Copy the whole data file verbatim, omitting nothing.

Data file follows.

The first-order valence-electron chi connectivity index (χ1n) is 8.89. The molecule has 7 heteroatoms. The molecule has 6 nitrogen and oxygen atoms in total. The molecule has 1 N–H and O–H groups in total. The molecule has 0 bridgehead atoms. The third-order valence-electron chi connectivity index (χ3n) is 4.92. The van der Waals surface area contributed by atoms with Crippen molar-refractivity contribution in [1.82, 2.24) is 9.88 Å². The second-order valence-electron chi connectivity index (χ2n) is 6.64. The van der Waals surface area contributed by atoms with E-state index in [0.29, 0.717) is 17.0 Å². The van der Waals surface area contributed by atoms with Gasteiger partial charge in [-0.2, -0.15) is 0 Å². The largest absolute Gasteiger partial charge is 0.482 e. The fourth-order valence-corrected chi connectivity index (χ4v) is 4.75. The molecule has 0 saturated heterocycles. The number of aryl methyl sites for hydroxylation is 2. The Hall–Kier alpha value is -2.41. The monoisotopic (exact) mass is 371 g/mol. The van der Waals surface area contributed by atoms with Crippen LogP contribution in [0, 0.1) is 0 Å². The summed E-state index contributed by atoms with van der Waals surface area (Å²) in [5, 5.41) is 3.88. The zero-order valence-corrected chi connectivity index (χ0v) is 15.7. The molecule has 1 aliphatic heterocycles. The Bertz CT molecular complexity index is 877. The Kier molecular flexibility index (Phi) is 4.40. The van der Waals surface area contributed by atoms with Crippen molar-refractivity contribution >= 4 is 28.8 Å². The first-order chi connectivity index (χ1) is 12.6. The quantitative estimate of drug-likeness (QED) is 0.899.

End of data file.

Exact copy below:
The first-order valence-electron chi connectivity index (χ1n) is 8.89. The molecule has 7 heteroatoms. The molecule has 6 nitrogen and oxygen atoms in total. The molecule has 1 N–H and O–H groups in total. The molecule has 0 bridgehead atoms. The third-order valence-electron chi connectivity index (χ3n) is 4.92. The van der Waals surface area contributed by atoms with Crippen molar-refractivity contribution in [1.82, 2.24) is 9.88 Å². The second-order valence-electron chi connectivity index (χ2n) is 6.64. The van der Waals surface area contributed by atoms with E-state index in [0.29, 0.717) is 17.0 Å². The van der Waals surface area contributed by atoms with Gasteiger partial charge in [-0.2, -0.15) is 0 Å². The largest absolute Gasteiger partial charge is 0.482 e. The fourth-order valence-corrected chi connectivity index (χ4v) is 4.75. The molecule has 0 saturated heterocycles. The number of aryl methyl sites for hydroxylation is 2. The Hall–Kier alpha value is -2.41. The monoisotopic (exact) mass is 371 g/mol. The van der Waals surface area contributed by atoms with Crippen LogP contribution in [0, 0.1) is 0 Å². The summed E-state index contributed by atoms with van der Waals surface area (Å²) in [5, 5.41) is 3.88. The zero-order valence-corrected chi connectivity index (χ0v) is 15.7. The molecule has 1 aliphatic heterocycles. The Bertz CT molecular complexity index is 877. The Kier molecular flexibility index (Phi) is 4.40. The van der Waals surface area contributed by atoms with Crippen molar-refractivity contribution >= 4 is 28.8 Å². The first-order chi connectivity index (χ1) is 12.6. The quantitative estimate of drug-likeness (QED) is 0.899.